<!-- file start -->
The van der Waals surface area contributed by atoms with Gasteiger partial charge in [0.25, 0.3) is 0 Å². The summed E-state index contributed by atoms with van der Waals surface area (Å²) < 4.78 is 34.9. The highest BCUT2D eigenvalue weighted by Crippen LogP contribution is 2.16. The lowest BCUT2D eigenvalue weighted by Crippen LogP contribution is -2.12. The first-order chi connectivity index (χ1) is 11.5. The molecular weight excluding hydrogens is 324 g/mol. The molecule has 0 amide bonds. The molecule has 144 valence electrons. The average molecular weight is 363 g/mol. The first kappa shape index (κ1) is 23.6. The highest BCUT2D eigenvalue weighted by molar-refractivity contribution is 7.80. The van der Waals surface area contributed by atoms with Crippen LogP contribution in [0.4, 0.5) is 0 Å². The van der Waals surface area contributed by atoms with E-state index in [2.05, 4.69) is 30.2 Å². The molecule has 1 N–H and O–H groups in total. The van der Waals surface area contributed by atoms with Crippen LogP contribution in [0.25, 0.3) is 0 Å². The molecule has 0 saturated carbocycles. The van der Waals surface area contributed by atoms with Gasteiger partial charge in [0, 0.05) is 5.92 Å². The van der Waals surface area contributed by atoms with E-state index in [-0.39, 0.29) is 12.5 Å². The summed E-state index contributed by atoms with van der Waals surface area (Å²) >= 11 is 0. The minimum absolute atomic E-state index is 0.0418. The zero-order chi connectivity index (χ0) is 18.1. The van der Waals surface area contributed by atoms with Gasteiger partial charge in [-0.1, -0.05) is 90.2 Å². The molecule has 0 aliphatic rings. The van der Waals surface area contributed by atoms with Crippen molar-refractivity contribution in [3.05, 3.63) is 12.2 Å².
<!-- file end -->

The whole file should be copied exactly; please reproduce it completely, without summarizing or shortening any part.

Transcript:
The van der Waals surface area contributed by atoms with Gasteiger partial charge in [0.25, 0.3) is 0 Å². The summed E-state index contributed by atoms with van der Waals surface area (Å²) < 4.78 is 34.9. The highest BCUT2D eigenvalue weighted by Crippen LogP contribution is 2.16. The lowest BCUT2D eigenvalue weighted by Crippen LogP contribution is -2.12. The first-order chi connectivity index (χ1) is 11.5. The molecular weight excluding hydrogens is 324 g/mol. The molecule has 0 amide bonds. The molecule has 144 valence electrons. The average molecular weight is 363 g/mol. The first kappa shape index (κ1) is 23.6. The highest BCUT2D eigenvalue weighted by molar-refractivity contribution is 7.80. The van der Waals surface area contributed by atoms with Crippen LogP contribution in [0.4, 0.5) is 0 Å². The van der Waals surface area contributed by atoms with E-state index in [2.05, 4.69) is 30.2 Å². The molecule has 1 N–H and O–H groups in total. The van der Waals surface area contributed by atoms with Crippen LogP contribution in [0.25, 0.3) is 0 Å². The molecule has 0 saturated carbocycles. The van der Waals surface area contributed by atoms with Gasteiger partial charge in [0, 0.05) is 5.92 Å². The van der Waals surface area contributed by atoms with E-state index in [-0.39, 0.29) is 12.5 Å². The summed E-state index contributed by atoms with van der Waals surface area (Å²) >= 11 is 0. The minimum absolute atomic E-state index is 0.0418. The zero-order chi connectivity index (χ0) is 18.1. The van der Waals surface area contributed by atoms with Gasteiger partial charge in [-0.1, -0.05) is 90.2 Å². The molecule has 0 aliphatic rings. The van der Waals surface area contributed by atoms with Crippen molar-refractivity contribution in [3.05, 3.63) is 12.2 Å².